Imagine using Skype to contact your physician for a consult.
In the midst of this rapidly progressing technologic era, our delivery of medical services is being transformed by health information technology (HIT), electronic medical records (EMR), and advanced telecommunications. In meeting criteria for “meaningful use,” physicians are driven to use these technologies to empower patients with communication through electronic medical records. A primary goal is to allow patients to obtain electronic copies of their medical records and share their health information securely over the Internet with their families. An overarching goal is to increase patient accessibility and communication with a physician to bolster continuity of care.
Communication. It all comes down to communication. This accessibility for patients to immediately communicate their worries of symptom or illness to a physician. The opportunity for physicians to instantaneously respond. As we embrace these technological opportunities of communication, physicians are open to new modalities for health care delivery – office visits can be supplemented not only by telephone calls, but now email, Skype, Gchat, or any other imaginable resource or emerging technology.
Under the current Medicare payment system, a physician can only be paid for seeing a patient in the office. On my clinical rotations, I have witnessed an increasing number of physicians who respond to patient emails through secure health care portals. These emails promptly and conveniently enable a physician to address patient concerns. In the event that an email is not satisfactory to do so, the physician simply asks the patient to schedule an office visit. Our physicians should be reimbursed for this time.
CPT codes exist for non-face-to-face services, including telephone calls, but these codes are not included in payment models through Medicare. Further, there is currently no established method of payment for any advanced telecommunications counseling or physician interaction.
Online physicians counseling has been increasing in the past five years – charging around $25 for a five minute consultation – with the ability to provide personal prescription. These sort of interactions may be able to address simple patient questions, but really may go a long way towards harming the bond of the patient-physician relationship. Interactive care simply cannot be coordinated within the confines of a five minute video chat.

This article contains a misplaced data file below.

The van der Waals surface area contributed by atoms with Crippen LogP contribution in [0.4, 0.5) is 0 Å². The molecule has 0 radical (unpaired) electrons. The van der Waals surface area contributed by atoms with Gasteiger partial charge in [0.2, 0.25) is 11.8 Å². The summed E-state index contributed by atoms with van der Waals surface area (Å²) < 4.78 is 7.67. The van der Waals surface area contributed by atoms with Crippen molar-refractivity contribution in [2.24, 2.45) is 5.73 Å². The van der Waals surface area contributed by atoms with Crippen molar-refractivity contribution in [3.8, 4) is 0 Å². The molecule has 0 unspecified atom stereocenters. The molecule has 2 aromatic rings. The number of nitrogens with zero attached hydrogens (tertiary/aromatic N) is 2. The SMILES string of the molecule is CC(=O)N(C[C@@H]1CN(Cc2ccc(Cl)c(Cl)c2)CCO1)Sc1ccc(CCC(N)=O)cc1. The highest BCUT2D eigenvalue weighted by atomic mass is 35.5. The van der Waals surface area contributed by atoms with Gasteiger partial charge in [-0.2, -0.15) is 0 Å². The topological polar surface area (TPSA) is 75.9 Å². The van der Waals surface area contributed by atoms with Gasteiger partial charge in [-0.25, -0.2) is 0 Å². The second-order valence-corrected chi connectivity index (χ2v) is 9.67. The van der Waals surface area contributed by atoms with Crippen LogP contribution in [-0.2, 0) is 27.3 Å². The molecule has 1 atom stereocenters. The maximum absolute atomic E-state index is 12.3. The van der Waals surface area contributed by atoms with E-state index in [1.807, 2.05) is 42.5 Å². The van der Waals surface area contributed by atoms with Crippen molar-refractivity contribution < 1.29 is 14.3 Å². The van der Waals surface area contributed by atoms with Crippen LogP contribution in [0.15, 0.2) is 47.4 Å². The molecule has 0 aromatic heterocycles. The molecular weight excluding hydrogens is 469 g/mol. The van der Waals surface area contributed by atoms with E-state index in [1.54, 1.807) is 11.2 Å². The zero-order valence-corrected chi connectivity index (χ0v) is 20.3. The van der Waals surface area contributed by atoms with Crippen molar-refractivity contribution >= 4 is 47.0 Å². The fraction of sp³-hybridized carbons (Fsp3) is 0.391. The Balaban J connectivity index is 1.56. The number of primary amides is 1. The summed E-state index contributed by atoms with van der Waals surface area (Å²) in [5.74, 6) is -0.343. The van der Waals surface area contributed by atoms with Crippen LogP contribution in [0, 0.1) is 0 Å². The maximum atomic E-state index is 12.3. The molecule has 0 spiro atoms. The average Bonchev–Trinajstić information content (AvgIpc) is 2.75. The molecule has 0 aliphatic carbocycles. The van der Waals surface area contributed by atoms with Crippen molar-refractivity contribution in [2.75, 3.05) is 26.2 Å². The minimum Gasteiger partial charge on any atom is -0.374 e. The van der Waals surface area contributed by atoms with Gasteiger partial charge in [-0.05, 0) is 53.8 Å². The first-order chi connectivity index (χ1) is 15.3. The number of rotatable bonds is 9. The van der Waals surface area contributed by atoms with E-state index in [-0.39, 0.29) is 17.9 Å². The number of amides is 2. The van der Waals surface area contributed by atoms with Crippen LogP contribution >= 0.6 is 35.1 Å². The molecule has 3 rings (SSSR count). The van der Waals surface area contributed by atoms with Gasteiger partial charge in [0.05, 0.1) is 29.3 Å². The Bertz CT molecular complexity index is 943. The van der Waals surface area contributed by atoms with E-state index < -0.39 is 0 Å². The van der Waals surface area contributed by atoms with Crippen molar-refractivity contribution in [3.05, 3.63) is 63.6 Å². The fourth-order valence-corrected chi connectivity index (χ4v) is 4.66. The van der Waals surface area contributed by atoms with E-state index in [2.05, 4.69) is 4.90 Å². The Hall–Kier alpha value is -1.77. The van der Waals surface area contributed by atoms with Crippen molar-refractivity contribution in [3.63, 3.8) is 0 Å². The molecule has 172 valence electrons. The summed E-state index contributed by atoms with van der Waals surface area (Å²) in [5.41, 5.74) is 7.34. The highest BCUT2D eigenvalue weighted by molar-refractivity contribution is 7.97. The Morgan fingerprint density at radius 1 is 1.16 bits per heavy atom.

However, I believe that there is an ever-increasing potential for the integration of these video chats, and other counsel through advanced telecommunication, as a compliment to the traditional office visit. Imagine the typical family physician that holds normal office hours for patients throughout the day. Suppose that from, say, 1-2pm each day that physician also chose to hold online “office-hours” for any of the patients within his practice. During this time, patients could address basic questions, initiate follow-up issues, or discuss health maintenance. Just think of the wonders of diabetic counseling! A family doctor would have the accessibility to voice chat with a difficult or non-adherent patient once each week for five minutes, with appropriate reimbursement for time spent.
Nothing can truly supplant the face-to-face relationship between a doctor and patient. That bond and the value of that interaction can not be underestimated. Nor do I believe that proper diagnosis or treatment can be duplicated across a platform like Gchat. However, with ever-rising patient needs and increasing accessibility issues, physician time is increasingly valuable. Patients too may struggle in regularly scheduling and attending office visits. Ultimately, utilizing these technologies would be cost-saving, efficient, could reduce preventable hospital admissions, expedite the identification of acute care instances and decrease time to treatment. For those patients that choose to embrace this modality, this could improve quality and patient satisfaction.
Aaron George is a medical student who blogs at Future of Family Medicine.
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